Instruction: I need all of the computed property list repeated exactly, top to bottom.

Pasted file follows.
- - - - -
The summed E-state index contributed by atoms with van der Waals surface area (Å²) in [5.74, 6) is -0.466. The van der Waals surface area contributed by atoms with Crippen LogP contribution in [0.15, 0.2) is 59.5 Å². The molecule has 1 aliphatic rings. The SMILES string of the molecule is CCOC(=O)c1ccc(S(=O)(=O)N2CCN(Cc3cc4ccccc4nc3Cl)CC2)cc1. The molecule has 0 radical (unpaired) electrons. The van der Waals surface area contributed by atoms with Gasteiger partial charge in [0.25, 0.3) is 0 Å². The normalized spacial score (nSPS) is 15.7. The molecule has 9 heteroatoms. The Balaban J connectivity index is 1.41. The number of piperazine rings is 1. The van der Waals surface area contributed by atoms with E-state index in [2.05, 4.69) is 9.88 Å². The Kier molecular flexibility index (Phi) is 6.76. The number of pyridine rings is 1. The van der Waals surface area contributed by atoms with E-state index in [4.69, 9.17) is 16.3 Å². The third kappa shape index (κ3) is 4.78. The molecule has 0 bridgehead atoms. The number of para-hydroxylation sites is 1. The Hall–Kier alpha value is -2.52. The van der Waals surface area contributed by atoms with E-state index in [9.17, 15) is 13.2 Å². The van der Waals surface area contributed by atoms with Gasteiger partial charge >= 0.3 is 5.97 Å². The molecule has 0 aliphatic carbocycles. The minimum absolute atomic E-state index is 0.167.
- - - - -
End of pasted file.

The summed E-state index contributed by atoms with van der Waals surface area (Å²) in [5.74, 6) is -0.466. The van der Waals surface area contributed by atoms with Crippen LogP contribution in [0.15, 0.2) is 59.5 Å². The molecule has 1 aliphatic rings. The SMILES string of the molecule is CCOC(=O)c1ccc(S(=O)(=O)N2CCN(Cc3cc4ccccc4nc3Cl)CC2)cc1. The molecule has 0 radical (unpaired) electrons. The van der Waals surface area contributed by atoms with Gasteiger partial charge in [0.25, 0.3) is 0 Å². The normalized spacial score (nSPS) is 15.7. The molecule has 9 heteroatoms. The Balaban J connectivity index is 1.41. The number of piperazine rings is 1. The van der Waals surface area contributed by atoms with E-state index in [2.05, 4.69) is 9.88 Å². The Kier molecular flexibility index (Phi) is 6.76. The number of pyridine rings is 1. The van der Waals surface area contributed by atoms with E-state index in [4.69, 9.17) is 16.3 Å². The third kappa shape index (κ3) is 4.78. The molecule has 0 bridgehead atoms. The number of para-hydroxylation sites is 1. The Hall–Kier alpha value is -2.52. The van der Waals surface area contributed by atoms with E-state index in [9.17, 15) is 13.2 Å². The van der Waals surface area contributed by atoms with Gasteiger partial charge >= 0.3 is 5.97 Å². The molecule has 0 aliphatic carbocycles. The minimum absolute atomic E-state index is 0.167.